Confessions of a Self Taught Programmer.


Being a software developer is sometimes a bit like this.


But on other days I’ve heard it described as being a digital Rockstar, coming in and saving the day once more.


I remember starting my first development job thinking “haha! They pay me to write code! Madness!”.

Way back when in the days of the 8086, 286, 386, 56k modems and the like. I loved computing, I feel sad for the people who I work with who will never know the pain of trying to make a game to run with 640kb of memory! They will never know the joy of listening to a modem trying to connect to the internet, before getting fried by lightning…

My first programming language was Borland Pascal, I got a copy of the software and tried running the game Snake or Nibbles as it’s also known. Pascal really didn’t have a big impact on me, it was dry and it wasn’t until a few years later that my journey as a Self Taught programmer really kicked off.


Image from: Programming Jokes -

It was on an early version of Visual Basic that I started to really start learning. I figured out how to create Windows forms applications. I wired up buttons to a media control so that I could open media files and most importantly open and close the CD draw! This fascinated me, I could make hardware do what I wanted very simply and easily.

If you think you might want to start a career in programming and you find the language you are looking at is horrific, don’t be put off and try a different one. Especially now there are so many to choose from to get the job done.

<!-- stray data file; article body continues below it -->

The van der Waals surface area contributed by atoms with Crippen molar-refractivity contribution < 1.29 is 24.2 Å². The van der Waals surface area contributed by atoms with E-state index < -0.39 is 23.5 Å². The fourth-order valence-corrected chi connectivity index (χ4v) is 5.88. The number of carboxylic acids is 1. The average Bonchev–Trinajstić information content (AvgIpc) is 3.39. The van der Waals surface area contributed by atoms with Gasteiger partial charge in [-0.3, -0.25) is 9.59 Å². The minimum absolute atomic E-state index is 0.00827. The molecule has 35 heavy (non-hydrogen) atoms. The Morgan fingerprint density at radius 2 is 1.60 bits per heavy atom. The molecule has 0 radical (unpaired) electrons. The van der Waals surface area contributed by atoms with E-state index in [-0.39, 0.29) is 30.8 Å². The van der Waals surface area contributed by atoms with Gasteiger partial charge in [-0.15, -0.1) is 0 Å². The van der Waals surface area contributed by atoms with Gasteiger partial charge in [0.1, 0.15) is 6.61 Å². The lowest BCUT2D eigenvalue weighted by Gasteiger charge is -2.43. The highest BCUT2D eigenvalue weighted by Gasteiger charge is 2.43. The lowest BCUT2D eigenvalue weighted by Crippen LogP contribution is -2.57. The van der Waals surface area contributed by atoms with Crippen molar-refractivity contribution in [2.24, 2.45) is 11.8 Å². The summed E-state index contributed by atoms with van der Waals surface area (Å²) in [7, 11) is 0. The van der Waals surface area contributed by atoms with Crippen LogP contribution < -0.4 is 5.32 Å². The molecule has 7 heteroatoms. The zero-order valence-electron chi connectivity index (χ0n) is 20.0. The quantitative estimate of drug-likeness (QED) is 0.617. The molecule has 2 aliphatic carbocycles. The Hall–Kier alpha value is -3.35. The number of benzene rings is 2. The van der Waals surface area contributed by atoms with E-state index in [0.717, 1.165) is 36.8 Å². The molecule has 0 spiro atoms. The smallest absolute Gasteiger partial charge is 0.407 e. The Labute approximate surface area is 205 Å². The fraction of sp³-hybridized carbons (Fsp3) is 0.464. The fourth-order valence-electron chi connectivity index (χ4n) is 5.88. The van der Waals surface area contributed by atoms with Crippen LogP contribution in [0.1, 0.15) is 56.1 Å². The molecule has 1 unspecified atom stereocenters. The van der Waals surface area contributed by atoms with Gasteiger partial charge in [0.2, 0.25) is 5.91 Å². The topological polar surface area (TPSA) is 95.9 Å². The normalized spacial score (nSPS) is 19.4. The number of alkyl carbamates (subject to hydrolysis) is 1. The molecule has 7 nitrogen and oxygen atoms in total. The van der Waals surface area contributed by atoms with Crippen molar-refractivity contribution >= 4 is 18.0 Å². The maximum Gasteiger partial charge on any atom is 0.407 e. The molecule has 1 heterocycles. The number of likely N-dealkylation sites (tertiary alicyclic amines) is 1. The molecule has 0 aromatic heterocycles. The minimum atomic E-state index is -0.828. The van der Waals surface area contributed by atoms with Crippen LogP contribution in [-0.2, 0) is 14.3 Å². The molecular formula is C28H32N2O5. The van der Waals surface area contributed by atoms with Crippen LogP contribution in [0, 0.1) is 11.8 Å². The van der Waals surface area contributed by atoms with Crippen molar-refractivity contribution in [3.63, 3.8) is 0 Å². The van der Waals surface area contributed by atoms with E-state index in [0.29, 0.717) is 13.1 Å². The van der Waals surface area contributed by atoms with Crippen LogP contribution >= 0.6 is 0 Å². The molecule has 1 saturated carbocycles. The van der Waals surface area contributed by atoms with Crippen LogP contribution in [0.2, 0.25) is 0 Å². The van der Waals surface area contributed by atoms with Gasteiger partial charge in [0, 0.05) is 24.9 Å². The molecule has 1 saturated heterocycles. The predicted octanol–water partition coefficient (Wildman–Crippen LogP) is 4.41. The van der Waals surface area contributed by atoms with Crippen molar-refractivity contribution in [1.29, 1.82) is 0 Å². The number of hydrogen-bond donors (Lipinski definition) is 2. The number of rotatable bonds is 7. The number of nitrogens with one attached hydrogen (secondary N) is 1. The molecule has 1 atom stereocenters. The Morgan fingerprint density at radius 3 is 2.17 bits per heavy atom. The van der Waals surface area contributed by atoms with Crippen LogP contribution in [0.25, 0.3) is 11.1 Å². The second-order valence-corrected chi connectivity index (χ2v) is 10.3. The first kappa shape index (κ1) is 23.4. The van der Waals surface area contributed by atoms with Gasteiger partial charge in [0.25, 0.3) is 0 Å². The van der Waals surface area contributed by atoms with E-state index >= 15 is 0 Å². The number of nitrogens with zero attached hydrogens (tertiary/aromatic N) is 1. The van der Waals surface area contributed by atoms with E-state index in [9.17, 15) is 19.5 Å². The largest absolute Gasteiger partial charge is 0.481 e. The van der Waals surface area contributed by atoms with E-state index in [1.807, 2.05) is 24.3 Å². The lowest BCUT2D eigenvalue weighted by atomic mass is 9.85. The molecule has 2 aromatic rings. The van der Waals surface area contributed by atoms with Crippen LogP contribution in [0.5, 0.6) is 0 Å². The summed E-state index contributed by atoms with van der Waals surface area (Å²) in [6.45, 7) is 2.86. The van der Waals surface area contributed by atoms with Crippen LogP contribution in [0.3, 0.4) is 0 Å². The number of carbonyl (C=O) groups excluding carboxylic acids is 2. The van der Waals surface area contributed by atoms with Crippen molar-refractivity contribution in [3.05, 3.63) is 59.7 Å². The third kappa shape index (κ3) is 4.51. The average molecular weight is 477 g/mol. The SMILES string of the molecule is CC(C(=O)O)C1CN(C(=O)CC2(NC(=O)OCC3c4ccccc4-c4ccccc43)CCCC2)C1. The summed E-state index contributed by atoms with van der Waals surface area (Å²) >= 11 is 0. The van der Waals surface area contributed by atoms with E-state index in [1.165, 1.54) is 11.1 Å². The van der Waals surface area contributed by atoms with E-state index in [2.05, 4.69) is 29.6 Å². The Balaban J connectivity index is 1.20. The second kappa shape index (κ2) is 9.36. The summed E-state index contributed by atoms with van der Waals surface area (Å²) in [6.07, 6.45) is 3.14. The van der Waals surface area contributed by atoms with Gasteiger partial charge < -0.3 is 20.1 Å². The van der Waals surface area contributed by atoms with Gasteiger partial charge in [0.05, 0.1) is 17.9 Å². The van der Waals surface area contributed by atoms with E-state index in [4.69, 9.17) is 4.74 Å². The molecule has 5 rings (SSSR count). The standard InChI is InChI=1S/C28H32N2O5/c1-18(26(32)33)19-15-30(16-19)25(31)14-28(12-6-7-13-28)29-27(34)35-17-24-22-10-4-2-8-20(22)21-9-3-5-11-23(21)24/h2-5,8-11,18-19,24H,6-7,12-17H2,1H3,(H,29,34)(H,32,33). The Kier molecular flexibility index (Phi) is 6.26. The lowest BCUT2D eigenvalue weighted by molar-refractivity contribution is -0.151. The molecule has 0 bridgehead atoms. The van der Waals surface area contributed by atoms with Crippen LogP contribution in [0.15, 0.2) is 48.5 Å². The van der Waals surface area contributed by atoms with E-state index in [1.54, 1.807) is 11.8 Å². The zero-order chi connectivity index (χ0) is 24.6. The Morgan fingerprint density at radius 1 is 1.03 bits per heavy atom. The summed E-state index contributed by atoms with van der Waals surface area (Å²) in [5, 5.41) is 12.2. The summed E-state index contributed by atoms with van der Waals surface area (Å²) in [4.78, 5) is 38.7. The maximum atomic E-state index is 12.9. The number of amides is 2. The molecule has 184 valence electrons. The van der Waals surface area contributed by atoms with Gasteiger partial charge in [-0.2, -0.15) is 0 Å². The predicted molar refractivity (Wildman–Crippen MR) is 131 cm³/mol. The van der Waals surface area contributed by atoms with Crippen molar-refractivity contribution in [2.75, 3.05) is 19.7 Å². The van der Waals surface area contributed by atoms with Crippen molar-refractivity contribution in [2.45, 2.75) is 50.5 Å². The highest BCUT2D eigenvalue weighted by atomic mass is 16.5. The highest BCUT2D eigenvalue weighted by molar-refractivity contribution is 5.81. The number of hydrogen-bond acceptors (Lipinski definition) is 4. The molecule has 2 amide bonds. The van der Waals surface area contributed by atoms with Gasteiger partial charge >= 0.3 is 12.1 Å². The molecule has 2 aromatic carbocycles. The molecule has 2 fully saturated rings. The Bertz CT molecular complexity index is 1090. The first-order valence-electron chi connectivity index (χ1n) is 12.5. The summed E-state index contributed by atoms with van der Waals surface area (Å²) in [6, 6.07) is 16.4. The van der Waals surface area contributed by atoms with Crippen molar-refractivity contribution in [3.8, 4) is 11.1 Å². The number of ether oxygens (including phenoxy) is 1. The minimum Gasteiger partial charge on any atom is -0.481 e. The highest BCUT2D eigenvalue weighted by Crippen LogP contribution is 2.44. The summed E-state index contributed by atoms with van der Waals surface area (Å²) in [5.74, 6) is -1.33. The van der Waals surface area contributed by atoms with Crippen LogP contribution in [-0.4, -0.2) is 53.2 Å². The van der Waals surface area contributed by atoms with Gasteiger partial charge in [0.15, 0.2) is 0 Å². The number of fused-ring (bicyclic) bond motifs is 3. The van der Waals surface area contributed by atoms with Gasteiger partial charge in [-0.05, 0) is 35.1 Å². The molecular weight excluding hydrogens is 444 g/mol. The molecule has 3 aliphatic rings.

I found loads of coding examples on Planet Source Code and started creating all kinds of stuff. Spiders for crawling the internet, calculating digits of PI, media applications over and over again. Gaming made me interested in computers, VB made me passionate about software development.

These days there are loads of sites on the internet which give your ideas for projects you can try putting together to increase your experience. As well as massive communities like the Facebook channel Self Taught Programmers can help you learn.

The more code you see other people have developed the easier it becomes for you to grade how good it is. Even without any kind of formal training, once you get to know enough code you begin to see the easiest way to do things. There is a lot of bad code on the internet and it's only with the experience born from coding over and over again you start to understand what bad code looks like.

Practice every day, build stuff just because you can and you soon learn what good and bad code looks like.

With no professional programming education, I started developing software for what was at the time the largest global website for freelance developers. I went through the ranks to get one of the highest coder rankings. Developing software for server monitoring systems, oil rigs, data processing applications.

Try out freelance sites like and get some experience on the CV. Even if it just shows a willingness to learn, that can be a great starting point for a career. Someone recently asked is there any value in sololearn, codefight or freebootcamp. Absolutely there is! It shows willing and passion in their own progression as a developer.

About that time in my life, I decided that it was time to get a proper background in development. I contacted the Open University to start a BSc (Hons) degree. For me it was a mixed bag, some of the courses covered things which I had already learned. But some of it was really useful, Concurrency in Complex Software Systems was an absolute boon especially in web development later on. As well as AI which has been something I enjoy to the present day.